Skip to content

More Six Word Reviews

April 2, 2008

Chasing the FlameBefore I get to the reviews, I have to mention the goodness of bloggers! Yesterday, I checked the mailbox and found a surprise book waiting for me: I mentioned earlier that Katrina of Stone Soup offered to buy me a book. Well, I e-mailed her back three books I’ve had my eye on and told her to surprise me. Lo and behold, she bought me the most expensive one: a shiny, brand-new hardcover with gloriously silky pages (the publishers did a great job on this one) and that never-been opened crispness and smell.  In case you can’t tell by the picture, it’s Chasing the Flame: Sergio Vieira de Mello and the Fight to Save the World by Samantha Power.  I saw it in B&N down in San Antonio and was almost salivating: I love Samantha Power (she also wrote the Pulitzer-Prize Winning A Problem From Hell: American in the Age of Genocide), and I’ve been very curious about Sergio Vieira de Mello since I read about his death in Assassin’s Gate (he died when insurrgents in Baghdad blew up the UN building in 2003). I haven’t started reading it yet (because I know I won’t stop, so I’m waiting until I finish How to Read Like a Professor -another book I have from the kindness of a blogger, in this case Andi), but I did flip through it, and while it deals with a very important subject matter, for now I have just one observation: Vieira definitely lived up the ‘Brazilians are hot’ stereotype. There are pictures in the middle of the book, and one of them is him as a young man, shirtless and grinning. Yowza-if I can find a copy of it online, I will.

Also, you may have noticed I’m in the middle of reading Les Miserables by Victor Hugo. I was scared of it at first, but now I’m loving it! I just wrote up a rrrreeeaallllyyyy long post (even by my standards) on all of my impressions from the ‘Fantine’ section (the first 300 pages). I noticed a bunch of connections between the social questions Hugo’s writing about and modern society, so I think it’d be a great discussion if other people want to join in. Hint, hint: go on over to the reading group blog and scroll down to ‘Thoughts on Fantine’ (because my titles are always so creative). Or just go read it if you happen to be craving one of my ridiculously long posts on a book.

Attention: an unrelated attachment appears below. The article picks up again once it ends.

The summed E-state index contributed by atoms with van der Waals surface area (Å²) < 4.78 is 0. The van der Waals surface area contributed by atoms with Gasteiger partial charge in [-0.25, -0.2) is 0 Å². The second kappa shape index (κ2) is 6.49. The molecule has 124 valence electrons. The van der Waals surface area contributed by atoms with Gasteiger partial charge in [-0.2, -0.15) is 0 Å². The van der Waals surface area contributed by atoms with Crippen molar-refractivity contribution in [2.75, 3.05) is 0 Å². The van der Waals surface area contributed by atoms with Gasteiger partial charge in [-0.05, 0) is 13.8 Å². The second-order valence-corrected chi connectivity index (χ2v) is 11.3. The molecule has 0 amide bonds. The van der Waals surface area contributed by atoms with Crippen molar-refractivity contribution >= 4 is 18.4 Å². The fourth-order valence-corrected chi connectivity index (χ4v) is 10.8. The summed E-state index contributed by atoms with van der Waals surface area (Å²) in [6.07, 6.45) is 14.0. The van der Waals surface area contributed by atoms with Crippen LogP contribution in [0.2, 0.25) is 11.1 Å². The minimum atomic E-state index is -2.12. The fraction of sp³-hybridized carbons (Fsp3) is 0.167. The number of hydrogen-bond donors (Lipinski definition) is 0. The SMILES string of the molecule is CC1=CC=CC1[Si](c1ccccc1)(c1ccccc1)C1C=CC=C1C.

Because these reviews today are the opposite of ridiculously long! In my desperate attempt to try to get caught up w/ all the books I read in March and couldn’t blog about, I realised I had to prioritize. So my very favourites, that I haven’t seen reviews on other blogs, are going to get the all-star single post treatment. Others are going to have to be content with a couple of paragraphs in a combination post. And some are getting the ‘six word’ treatment, which I also used last month. This doesn’t reflect whether or not I loved them, so much as whether or not other blogs have reviewed them. I gave Wodehose and Wallace five stars, and Borchet four. :)
Carry On, Jeeves by PG Wodehose: intelligent British butler + thoughtless young gentleman = hilarity. (See Danielle’s Sunday Short Story post for more)
Free For All by Don Borchet: librarian discusses funny and tragic patrons (See Iliana’s review for more-speaking of which, thanks again Iliana!)
The Watermelon King by David Wallace: stunning, distinctly Southern, modern fairy tale (see Nymeth’s review, which caused me to mooch it in the first place; I agree with her-it’s one my favourites of the year!)